The bottom line?  I love it, and I feel loved.  I'm finding my place, finding my people, and finding God in so many new ways.  I'm learning my gifts and my weaknesses, and how to reach out for help.  I'm seeing that I will be learning for years and years to come, and I'm excited about growing again.  The work is tremendous, and it's hard to build a program at a secular university that is fantastically diverse.  It is hard to go beyond my natural tendencies and reach out continuously.  The work rarely lets up, and I go from one event to planning the next (and all the unexpected things and meetings that come in between).  I am exhausted most of the time and living on too little sleep.  But I am energized by it, and am so thankful to God for work that is worth all the work.

Tuesday, September 13, 2011


My husband and I often joke that we are always on the verge of a catastrophe.  With two young kids and an old house, we're never quite sure what problem may pop up.  Our children are not the most graceful, either, so usually we're sucking in our breath as one teeters on the edge of falling, or makes an unwise leap off of the furniture.  We feel so blessed, however, to have missed many of the "almost" emergencies, especially when we hear the struggles of others.

Last night was other close call.  I was at work listening to a somber academic panel on 9/11: Ten Years Later and kept hearing a buzzing sound.  I couldn't believe someone could be getting so many phone calls.  Then I realized the floor under my feet was buzzing, and it was, in fact, my phone.  As a parent, you know instantly that constant phone calls do not bring good news, so I jumped up, pushed past the university president and my boss, who had the misfortune of sitting near me, and ran out to the car while checking the frantic texts, missed calls, and voicemails from my worried husband.  He was on his way to the ER with Brady, who had tumbled head-first down our flight of steep, uncarpeted steps.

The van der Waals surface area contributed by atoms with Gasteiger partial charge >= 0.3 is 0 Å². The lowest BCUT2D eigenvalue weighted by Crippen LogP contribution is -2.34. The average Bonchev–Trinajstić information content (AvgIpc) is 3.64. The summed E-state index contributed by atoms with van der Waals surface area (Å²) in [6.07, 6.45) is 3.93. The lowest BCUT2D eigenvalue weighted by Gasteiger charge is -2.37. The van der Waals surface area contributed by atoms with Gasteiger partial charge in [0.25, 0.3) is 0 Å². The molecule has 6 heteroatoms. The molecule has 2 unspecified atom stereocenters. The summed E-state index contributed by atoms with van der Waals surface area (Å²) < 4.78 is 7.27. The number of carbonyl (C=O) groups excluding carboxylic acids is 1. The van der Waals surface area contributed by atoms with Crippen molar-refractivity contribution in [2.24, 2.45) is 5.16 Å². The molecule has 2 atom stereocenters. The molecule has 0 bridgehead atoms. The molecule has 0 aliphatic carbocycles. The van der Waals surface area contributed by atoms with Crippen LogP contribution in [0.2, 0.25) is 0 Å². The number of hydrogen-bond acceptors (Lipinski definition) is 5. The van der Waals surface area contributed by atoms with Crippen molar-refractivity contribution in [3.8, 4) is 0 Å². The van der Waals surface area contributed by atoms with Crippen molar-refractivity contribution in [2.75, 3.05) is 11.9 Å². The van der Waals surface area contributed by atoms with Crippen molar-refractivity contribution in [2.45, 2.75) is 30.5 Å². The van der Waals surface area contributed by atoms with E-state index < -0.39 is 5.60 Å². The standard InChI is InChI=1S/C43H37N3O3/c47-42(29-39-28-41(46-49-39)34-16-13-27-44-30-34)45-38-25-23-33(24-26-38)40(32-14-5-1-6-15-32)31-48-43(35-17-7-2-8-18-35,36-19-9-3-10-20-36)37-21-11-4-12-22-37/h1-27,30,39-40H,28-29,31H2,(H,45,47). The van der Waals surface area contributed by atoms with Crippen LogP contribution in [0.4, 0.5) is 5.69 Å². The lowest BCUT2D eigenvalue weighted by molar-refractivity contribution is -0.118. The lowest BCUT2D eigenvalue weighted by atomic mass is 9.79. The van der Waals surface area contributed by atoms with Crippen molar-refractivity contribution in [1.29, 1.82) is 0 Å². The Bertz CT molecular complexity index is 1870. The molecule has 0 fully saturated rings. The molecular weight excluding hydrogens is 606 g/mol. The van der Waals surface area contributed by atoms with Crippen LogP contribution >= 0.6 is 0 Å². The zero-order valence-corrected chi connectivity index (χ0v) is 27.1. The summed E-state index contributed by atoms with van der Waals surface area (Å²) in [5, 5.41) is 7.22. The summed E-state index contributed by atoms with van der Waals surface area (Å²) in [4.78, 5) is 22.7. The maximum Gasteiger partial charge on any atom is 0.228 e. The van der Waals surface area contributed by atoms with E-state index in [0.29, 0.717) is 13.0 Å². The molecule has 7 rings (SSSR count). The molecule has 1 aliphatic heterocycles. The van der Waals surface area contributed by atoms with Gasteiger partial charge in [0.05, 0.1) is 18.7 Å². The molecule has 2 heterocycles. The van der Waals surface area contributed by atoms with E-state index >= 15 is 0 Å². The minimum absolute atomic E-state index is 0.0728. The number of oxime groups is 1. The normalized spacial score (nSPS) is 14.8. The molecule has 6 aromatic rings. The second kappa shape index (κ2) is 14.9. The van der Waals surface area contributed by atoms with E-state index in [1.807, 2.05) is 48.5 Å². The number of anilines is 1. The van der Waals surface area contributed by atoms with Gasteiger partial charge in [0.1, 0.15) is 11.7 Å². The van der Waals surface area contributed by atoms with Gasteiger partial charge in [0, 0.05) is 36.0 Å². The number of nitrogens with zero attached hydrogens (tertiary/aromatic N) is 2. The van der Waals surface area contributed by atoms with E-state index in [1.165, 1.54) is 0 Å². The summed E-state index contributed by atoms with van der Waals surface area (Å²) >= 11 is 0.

When I arrived at the hospital at what seemed like hours later (although driving 80 mph likely got me there within minutes), I found our sweet boy in one piece. 

After multiple x-rays, he returned to his talkative, inquisitive self, and made sure they showed him the pictures before sending us back to his room.  He was quick to tell everyone he was in his 16th day of kindergarten at Glen Cove Elementary, and was excited about the stickers he received, anxious to show them to his classmates the next day.  John and I were sure by this point that he was okay, although we were still nervous wrecks.  It didn't take us long to start worrying over the $250 co-pay and the bill we will receive for the x-rays...and yet, still so grateful for his clean bill of health. 

So the first night of the kids sleeping in their new "big kid" beds did not go as smoothly or as long as we had hoped.  Fortunately, our gracious neighbors entertained Maryn at their house, and she was excited to eat cheeseburgers and have stories read to her.  Brady enjoyed his adventure, and we were all grateful to God for escaping a potential tragedy.